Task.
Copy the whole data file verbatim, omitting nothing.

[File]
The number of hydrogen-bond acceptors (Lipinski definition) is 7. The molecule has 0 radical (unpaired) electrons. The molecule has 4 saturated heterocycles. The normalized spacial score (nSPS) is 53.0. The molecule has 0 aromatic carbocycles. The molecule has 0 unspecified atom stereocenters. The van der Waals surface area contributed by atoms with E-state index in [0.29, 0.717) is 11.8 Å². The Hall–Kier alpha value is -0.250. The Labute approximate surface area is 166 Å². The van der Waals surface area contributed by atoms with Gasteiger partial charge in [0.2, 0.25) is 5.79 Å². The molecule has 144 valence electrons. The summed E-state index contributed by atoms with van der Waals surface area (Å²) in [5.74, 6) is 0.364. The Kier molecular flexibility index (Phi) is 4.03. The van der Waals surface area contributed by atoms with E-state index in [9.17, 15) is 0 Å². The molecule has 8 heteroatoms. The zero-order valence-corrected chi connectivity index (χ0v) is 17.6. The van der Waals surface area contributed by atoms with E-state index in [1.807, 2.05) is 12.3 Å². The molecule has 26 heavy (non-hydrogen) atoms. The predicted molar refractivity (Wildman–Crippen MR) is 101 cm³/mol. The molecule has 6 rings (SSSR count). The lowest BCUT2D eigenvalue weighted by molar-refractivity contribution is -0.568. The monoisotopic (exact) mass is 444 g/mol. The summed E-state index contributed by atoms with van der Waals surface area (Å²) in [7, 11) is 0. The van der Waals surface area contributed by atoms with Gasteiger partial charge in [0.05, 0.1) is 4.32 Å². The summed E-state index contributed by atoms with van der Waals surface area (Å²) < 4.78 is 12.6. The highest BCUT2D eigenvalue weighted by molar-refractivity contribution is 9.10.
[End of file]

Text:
The number of hydrogen-bond acceptors (Lipinski definition) is 7. The molecule has 0 radical (unpaired) electrons. The molecule has 4 saturated heterocycles. The normalized spacial score (nSPS) is 53.0. The molecule has 0 aromatic carbocycles. The molecule has 0 unspecified atom stereocenters. The van der Waals surface area contributed by atoms with E-state index in [0.29, 0.717) is 11.8 Å². The Hall–Kier alpha value is -0.250. The Labute approximate surface area is 166 Å². The van der Waals surface area contributed by atoms with Gasteiger partial charge in [0.2, 0.25) is 5.79 Å². The molecule has 144 valence electrons. The summed E-state index contributed by atoms with van der Waals surface area (Å²) in [5.74, 6) is 0.364. The Kier molecular flexibility index (Phi) is 4.03. The van der Waals surface area contributed by atoms with E-state index in [9.17, 15) is 0 Å². The molecule has 8 heteroatoms. The zero-order valence-corrected chi connectivity index (χ0v) is 17.6. The van der Waals surface area contributed by atoms with E-state index in [1.807, 2.05) is 12.3 Å². The molecule has 26 heavy (non-hydrogen) atoms. The predicted molar refractivity (Wildman–Crippen MR) is 101 cm³/mol. The molecule has 6 rings (SSSR count). The lowest BCUT2D eigenvalue weighted by molar-refractivity contribution is -0.568. The monoisotopic (exact) mass is 444 g/mol. The summed E-state index contributed by atoms with van der Waals surface area (Å²) in [7, 11) is 0. The van der Waals surface area contributed by atoms with Gasteiger partial charge in [0.05, 0.1) is 4.32 Å². The summed E-state index contributed by atoms with van der Waals surface area (Å²) < 4.78 is 12.6. The highest BCUT2D eigenvalue weighted by molar-refractivity contribution is 9.10.